**Knot
theory**

**
I. Introduction**

**Section1. What is a
knot?**

With a reasonably long, say 30cm in length, piece of string
or cord in your hand, straighten it up, take the two ends and glue them together
so that it is not immediately noticeable that the string/cord has been joined.
Now what you see before you is a single *closed loop, *approximately 30cm
long. In mathematics, this loop is called a *trivial knot* or *unknotted
knot, *which is a simple closed loop. You should be able to *deform* it
to a circle at ease, fig.3.

**Fig.3. In knot theory, these two knots are equivalent.**

It is the simplest knot in our world. More generally, before gluing the two ends of the string, you can tie the string in any way you like. As we said before, it always happens in reality that we need to tie different things up, for example, see fig.4.

**Fig.4. You can glue the two ends at the bottom of the
picture to make it a non-simple closed loop. It is called a Tom fool knot. **

To be more precise, this string should, ideally, be thought of as a single
curve, then a knot is a* closed curve*, in space. We can make various types
of knots that are independent of how we tie the string. Let us create an
extremely complicated knot by using a very long piece of string and knotting it
in the most muddled fashion we can imagine, for example fig.5:

**Fig.5.**

**Exercise 1.1 **Try to make the
knot in fig.5. yourself.

**Section2. When are
two knots ''equivalent'' ?**

Now, choose two knots from the various knots you have
created in this random manner and call them **A** and **B**. The natural
question to ask is, (perhaps you may have predicted it at this point)

**Can we deform
knot A into knot B**** ? **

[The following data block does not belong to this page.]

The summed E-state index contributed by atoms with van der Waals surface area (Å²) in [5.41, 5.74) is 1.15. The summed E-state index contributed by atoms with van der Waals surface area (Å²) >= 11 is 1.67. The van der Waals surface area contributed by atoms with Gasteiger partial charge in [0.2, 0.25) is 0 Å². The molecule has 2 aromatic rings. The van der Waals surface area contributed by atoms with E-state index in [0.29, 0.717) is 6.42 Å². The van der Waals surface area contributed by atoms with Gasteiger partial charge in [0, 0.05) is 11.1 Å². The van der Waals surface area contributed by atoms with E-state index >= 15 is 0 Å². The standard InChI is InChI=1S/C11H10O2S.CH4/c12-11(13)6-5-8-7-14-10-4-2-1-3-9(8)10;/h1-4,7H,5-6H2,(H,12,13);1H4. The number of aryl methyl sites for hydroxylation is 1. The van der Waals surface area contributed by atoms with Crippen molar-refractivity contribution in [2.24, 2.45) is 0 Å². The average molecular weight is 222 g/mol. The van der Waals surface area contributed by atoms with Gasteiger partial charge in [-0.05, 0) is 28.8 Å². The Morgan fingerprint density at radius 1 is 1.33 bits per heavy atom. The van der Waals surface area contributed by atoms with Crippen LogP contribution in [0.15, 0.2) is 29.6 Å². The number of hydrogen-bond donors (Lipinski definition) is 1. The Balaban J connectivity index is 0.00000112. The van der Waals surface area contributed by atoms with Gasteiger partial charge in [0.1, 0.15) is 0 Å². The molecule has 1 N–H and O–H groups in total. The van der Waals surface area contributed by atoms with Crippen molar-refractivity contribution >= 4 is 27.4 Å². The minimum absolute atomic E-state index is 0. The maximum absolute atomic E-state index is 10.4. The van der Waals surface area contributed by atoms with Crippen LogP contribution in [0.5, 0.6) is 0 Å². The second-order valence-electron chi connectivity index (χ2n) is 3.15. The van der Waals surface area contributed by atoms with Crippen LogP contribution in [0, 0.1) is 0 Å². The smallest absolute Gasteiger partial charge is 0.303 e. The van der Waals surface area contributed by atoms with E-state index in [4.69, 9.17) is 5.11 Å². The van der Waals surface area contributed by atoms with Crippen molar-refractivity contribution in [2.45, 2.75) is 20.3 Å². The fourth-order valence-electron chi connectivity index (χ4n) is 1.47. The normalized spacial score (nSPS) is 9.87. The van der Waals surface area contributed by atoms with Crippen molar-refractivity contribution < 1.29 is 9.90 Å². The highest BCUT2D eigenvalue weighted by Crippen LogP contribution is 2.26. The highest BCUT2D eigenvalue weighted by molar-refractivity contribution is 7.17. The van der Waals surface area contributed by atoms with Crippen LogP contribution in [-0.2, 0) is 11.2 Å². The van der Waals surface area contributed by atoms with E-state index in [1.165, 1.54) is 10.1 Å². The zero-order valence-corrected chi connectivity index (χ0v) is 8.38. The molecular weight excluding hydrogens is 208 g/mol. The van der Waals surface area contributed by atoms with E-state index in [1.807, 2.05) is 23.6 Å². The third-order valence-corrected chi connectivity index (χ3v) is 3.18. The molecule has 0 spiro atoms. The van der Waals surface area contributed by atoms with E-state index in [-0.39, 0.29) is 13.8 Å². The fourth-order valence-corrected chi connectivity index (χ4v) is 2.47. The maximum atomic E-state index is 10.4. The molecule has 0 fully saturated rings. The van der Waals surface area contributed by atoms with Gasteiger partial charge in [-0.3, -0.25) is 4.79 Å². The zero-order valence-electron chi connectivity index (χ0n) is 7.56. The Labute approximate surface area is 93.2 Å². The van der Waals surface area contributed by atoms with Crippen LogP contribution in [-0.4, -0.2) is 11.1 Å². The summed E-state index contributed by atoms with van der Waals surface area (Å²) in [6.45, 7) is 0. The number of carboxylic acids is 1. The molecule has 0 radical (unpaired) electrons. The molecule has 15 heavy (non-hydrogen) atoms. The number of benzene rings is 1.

An approach we may try is to determine how it is possible
to change the knot **A** to knot **B**. It is intuitively clear that if we
are able to physically *continuously deform *knot **A** to knot **B**,
then they are *equivalent*, for example, see fig1. One condition we impose
here is that we cannot cut the knot, we can only manipulate it by hand.

*If we can change A into
B by slowly changing the form of A, then these two knots are said to be
equivalent or equal. *

At this point, let us further restrict our notion of knot.
Since what we are interested in is the *actual form* of the knot, we do not
need to worry about how long of how thick the knot is. Let us mull a bit over
the way we wish to consider a knot. It is perfectly possible that a knot made
from a 30cm piece of string is equivalent to a knot made from a 10cm piece of
string. Recall, we want to say that two knots **A** and **B** are
equivalent if we can manipulate, using our hands, the knot **A** into the
knot **B**. (to visualize this, it is best to suppose the strings have a
certain amount of elasticity so that we can stretch and shrink them without any
difficulty) So the crux of our problem will lie in the form of knot, not in how
thick or long it is. The reader familiar with advanced mathematics (of course,
you are not assumed to have this background) will notice that this discussion is
just the type of problem encountered in* topology.* *To put it plainly,
knot theory, at the very least, may be considered to be a branch of topology.*

**Example** The
following knot is equivalent to a trivial knot.